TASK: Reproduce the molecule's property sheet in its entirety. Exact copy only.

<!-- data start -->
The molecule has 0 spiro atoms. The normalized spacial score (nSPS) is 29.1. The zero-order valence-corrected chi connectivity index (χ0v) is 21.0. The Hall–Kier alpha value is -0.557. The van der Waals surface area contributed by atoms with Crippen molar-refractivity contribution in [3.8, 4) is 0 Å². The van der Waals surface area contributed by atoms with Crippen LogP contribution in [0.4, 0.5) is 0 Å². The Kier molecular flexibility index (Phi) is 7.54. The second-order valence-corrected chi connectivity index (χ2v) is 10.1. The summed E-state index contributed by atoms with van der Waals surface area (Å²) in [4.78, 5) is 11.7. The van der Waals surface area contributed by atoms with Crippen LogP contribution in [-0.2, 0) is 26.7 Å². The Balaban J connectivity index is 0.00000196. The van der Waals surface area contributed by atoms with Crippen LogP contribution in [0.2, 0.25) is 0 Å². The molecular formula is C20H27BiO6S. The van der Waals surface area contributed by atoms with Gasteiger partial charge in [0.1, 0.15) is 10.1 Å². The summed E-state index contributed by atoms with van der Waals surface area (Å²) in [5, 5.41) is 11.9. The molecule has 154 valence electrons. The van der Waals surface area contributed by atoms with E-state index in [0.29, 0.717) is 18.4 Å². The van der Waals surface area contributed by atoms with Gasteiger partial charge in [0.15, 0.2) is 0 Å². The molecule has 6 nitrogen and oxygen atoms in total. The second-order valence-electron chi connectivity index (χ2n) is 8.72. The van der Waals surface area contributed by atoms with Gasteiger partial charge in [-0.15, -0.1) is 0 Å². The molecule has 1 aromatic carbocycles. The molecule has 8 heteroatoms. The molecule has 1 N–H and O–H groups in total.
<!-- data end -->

The molecule has 0 spiro atoms. The normalized spacial score (nSPS) is 29.1. The zero-order valence-corrected chi connectivity index (χ0v) is 21.0. The Hall–Kier alpha value is -0.557. The van der Waals surface area contributed by atoms with Crippen molar-refractivity contribution in [3.8, 4) is 0 Å². The van der Waals surface area contributed by atoms with Crippen LogP contribution in [0.4, 0.5) is 0 Å². The Kier molecular flexibility index (Phi) is 7.54. The second-order valence-corrected chi connectivity index (χ2v) is 10.1. The summed E-state index contributed by atoms with van der Waals surface area (Å²) in [4.78, 5) is 11.7. The van der Waals surface area contributed by atoms with Crippen LogP contribution in [-0.2, 0) is 26.7 Å². The Balaban J connectivity index is 0.00000196. The van der Waals surface area contributed by atoms with Crippen LogP contribution in [0.2, 0.25) is 0 Å². The molecular formula is C20H27BiO6S. The van der Waals surface area contributed by atoms with Gasteiger partial charge in [0.1, 0.15) is 10.1 Å². The summed E-state index contributed by atoms with van der Waals surface area (Å²) in [5, 5.41) is 11.9. The molecule has 154 valence electrons. The van der Waals surface area contributed by atoms with E-state index in [0.29, 0.717) is 18.4 Å². The van der Waals surface area contributed by atoms with Gasteiger partial charge in [0.15, 0.2) is 0 Å². The molecule has 6 nitrogen and oxygen atoms in total. The second-order valence-electron chi connectivity index (χ2n) is 8.72. The van der Waals surface area contributed by atoms with Gasteiger partial charge in [-0.15, -0.1) is 0 Å². The molecule has 1 aromatic carbocycles. The molecule has 8 heteroatoms. The molecule has 1 N–H and O–H groups in total.